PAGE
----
Tuesday, August 18, 2020

USDA APHIS Confirms SARS-CoV-2 in Farmed Mink in Utah


SARS-CoV-2 - much like SARS and MERS-CoV before it - appears to have originated from bats, and then jumped - either directly, or more likely via an intermediate host - to humans. For MERS, we know the dromedary camel is an intermediate host, and for SARS, the palm civet remains the prime suspect. 

But the intermediate host for SARS-CoV-2 has yet to be determined, although pangolins and even snakes, have been suggested.  

While the virus has already established itself in humans, should SARS-CoV-2 find other suitable animal reservoirs, it could make it much harder to control, and could conceivably even provide the virus with additional evolutionary options.

Fortunately, early research has shown that the virus does not replicate well in farmed livestock, like pigs and poultry (see Susceptibility of Ferrets, Cats, Dogs & Other Domestic Animals to SARS-CoV-2) by Dr. Hualan Chen et al. 

They wrote: 
We found that SARS-CoV-2 replicates poorly in dogs, pigs, chickens, and ducks, but efficiently in ferrets and cats. We found that the virus transmits in cats via respiratory droplets. Our study provides important insights into the animal reservoirs of SARS-CoV-2 and animal management for COVID-19 control.

While we've seen scattered reports of cats (big and small), and a few dogs infected with SARS-CoV-2 (see Seroprevalence of SARS-CoV-2 in Dogs & Cats - Italy), the biggest affected non-human species to date has been farmed mink (a close relative of ferrets). 

Mink farming is big business in China, but thus far we've not heard any reports from them on SARS-CoV-2 outbreaks.  

But more than a million mink have reportedly been culled in the Netherlands after the virus spread to dozens of farms (see COVID-19 detected on multiple Dutch mink farms), and it is considered possible that one or more mink-to-human transmissions may have occurred. 

More recently, Spain ordered the culling of close to 100,000 after an outbreak at a mink farm in Teruel (see CNN Spain orders cull of nearly 100,000 farmed mink after animals test positive for Covid-19).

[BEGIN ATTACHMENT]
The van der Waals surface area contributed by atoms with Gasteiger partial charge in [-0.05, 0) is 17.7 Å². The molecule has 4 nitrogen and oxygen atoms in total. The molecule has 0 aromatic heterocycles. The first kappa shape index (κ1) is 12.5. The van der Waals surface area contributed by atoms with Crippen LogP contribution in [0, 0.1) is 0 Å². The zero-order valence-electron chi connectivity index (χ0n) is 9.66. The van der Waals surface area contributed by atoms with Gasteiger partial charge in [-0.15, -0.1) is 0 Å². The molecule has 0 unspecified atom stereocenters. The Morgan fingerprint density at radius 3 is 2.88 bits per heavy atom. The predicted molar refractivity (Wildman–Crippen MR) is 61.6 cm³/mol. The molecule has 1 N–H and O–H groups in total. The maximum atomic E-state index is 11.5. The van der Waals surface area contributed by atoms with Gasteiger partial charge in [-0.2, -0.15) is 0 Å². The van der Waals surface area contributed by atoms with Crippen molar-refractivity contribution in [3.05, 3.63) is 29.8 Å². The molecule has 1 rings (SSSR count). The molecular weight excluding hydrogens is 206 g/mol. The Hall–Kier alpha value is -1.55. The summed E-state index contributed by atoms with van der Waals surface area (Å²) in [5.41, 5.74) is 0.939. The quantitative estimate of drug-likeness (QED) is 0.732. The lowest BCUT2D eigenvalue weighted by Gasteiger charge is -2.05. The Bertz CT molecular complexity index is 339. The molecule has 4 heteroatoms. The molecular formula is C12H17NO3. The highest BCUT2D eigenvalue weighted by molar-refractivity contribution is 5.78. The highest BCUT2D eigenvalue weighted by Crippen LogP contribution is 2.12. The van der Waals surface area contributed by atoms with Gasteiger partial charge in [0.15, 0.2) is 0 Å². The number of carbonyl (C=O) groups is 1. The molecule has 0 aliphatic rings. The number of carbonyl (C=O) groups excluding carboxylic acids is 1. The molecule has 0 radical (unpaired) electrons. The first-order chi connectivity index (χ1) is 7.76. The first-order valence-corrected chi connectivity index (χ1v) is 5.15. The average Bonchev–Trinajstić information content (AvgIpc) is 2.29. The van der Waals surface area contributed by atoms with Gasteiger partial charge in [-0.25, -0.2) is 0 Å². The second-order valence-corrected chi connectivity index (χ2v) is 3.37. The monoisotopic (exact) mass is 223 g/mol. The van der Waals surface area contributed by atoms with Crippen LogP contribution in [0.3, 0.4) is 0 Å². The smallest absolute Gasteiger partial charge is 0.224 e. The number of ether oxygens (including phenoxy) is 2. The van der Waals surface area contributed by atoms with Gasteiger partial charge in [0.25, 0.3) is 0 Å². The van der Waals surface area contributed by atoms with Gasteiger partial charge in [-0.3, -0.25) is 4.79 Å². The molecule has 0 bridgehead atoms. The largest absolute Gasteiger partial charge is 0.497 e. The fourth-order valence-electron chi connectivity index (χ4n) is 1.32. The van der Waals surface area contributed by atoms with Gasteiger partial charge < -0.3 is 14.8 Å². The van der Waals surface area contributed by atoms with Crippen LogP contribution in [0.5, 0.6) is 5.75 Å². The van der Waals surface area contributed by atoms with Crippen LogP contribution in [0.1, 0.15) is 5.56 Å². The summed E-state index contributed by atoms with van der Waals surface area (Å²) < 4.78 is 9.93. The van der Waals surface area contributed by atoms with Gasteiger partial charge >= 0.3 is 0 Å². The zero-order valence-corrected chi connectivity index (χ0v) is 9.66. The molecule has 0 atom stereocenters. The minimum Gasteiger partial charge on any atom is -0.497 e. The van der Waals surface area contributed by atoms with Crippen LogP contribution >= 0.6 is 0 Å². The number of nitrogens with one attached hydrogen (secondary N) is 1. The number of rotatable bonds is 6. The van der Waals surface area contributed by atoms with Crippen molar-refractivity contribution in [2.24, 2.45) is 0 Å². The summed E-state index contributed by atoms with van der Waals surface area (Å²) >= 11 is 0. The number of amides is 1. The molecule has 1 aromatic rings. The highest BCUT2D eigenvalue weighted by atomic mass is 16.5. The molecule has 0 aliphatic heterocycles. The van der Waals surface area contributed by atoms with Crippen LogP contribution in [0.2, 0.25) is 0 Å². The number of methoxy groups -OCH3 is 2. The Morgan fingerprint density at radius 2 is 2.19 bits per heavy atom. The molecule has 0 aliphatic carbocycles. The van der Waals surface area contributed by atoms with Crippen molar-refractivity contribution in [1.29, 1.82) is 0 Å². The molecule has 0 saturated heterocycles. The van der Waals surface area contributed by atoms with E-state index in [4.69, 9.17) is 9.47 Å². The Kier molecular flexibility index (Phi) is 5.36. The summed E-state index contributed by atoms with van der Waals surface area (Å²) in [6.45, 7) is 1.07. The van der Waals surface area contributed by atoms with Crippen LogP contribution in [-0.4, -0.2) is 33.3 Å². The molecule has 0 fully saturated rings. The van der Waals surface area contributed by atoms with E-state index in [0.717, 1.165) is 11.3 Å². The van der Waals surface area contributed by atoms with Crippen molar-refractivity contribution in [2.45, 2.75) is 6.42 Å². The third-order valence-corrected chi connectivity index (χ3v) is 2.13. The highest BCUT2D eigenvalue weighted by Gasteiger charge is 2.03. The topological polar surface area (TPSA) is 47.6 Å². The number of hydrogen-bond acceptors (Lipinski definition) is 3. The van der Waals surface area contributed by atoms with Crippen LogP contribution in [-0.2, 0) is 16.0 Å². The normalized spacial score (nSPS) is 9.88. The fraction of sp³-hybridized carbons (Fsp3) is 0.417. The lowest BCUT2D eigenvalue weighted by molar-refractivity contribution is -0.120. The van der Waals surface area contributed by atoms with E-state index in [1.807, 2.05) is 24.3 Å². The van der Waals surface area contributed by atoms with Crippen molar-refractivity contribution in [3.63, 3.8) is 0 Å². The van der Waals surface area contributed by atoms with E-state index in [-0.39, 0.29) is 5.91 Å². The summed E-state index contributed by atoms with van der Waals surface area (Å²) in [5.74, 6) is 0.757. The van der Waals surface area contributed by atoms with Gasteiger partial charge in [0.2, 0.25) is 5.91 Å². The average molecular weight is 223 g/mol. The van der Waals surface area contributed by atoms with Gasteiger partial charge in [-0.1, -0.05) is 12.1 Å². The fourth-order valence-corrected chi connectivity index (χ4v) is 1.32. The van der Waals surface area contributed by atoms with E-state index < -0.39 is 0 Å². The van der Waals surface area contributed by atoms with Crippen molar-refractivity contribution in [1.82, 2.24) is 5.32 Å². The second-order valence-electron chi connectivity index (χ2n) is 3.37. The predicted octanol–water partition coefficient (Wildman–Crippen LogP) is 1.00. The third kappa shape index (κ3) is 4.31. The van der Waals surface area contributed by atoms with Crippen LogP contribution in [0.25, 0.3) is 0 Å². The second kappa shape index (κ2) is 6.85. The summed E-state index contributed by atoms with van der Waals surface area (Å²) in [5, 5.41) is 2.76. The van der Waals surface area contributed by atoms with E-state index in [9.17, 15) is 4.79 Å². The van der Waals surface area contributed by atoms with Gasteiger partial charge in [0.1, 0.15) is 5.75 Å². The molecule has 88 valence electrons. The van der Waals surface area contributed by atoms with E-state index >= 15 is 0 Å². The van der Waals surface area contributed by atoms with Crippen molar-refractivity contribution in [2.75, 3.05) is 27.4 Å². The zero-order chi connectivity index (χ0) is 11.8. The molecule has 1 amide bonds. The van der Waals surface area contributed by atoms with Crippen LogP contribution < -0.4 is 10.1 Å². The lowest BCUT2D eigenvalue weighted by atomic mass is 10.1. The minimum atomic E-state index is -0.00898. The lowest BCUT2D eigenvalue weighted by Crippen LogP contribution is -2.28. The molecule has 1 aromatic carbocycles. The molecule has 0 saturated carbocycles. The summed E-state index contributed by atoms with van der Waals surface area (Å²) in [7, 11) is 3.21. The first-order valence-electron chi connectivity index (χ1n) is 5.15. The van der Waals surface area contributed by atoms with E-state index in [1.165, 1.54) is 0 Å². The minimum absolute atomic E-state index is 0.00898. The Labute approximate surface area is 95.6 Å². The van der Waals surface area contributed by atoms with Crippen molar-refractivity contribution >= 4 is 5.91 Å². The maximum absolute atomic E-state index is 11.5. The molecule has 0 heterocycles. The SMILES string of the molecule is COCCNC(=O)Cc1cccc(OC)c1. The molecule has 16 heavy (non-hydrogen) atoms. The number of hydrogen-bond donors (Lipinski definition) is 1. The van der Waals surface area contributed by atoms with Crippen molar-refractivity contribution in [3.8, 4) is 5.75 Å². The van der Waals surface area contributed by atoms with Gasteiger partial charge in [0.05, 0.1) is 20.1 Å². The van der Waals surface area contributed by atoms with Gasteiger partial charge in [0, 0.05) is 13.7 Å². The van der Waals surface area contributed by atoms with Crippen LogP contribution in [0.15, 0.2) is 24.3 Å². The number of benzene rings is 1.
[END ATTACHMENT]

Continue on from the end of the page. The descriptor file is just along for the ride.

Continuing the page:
And now, via the following statement issued late yesterday by USDA APHIS, we learn of the first outbreak among farmed mink in the United States. 


USDA Confirms SARS-CoV-2 in Mink in Utah
Last Modified: Aug 17, 2020
Contact: APHISpress@usda.gov

Washington, D.C., August 17, 2020 -- The United States Department of Agriculture’s (USDA) National Veterinary Services Laboratories (NVSL) today announced the first confirmed cases of SARS-CoV-2 (the virus that causes COVID-19 in humans) in mink at two farms in Utah. These are the first confirmed cases of SARS-CoV-2 in mink in the United States. The affected farms also reported positive cases of COVID-19 in people who had contact with the mink.

After unusually large numbers of mink died at the farms, the Utah Veterinary Diagnostic Laboratory completed necropsies on several of the affected animals. Samples were forwarded and tested presumptive positive for SARS-CoV-2 at the Washington Animal Disease Diagnostic Laboratory. Both laboratories are members of the National Animal Health Laboratory Network. The presumptive positive samples were then sent to NVSL for confirmatory testing.

Mink were known to be susceptible to SARS-CoV-2, as the virus was discovered in mink on multiple farms in the Netherlands. Those affected farms also experienced an increase in mink deaths. Affected mink farms have also been identified in Spain and Denmark. USDA has closely monitored these outbreaks and recently issued a document containing guidance for farmed mink in the United States.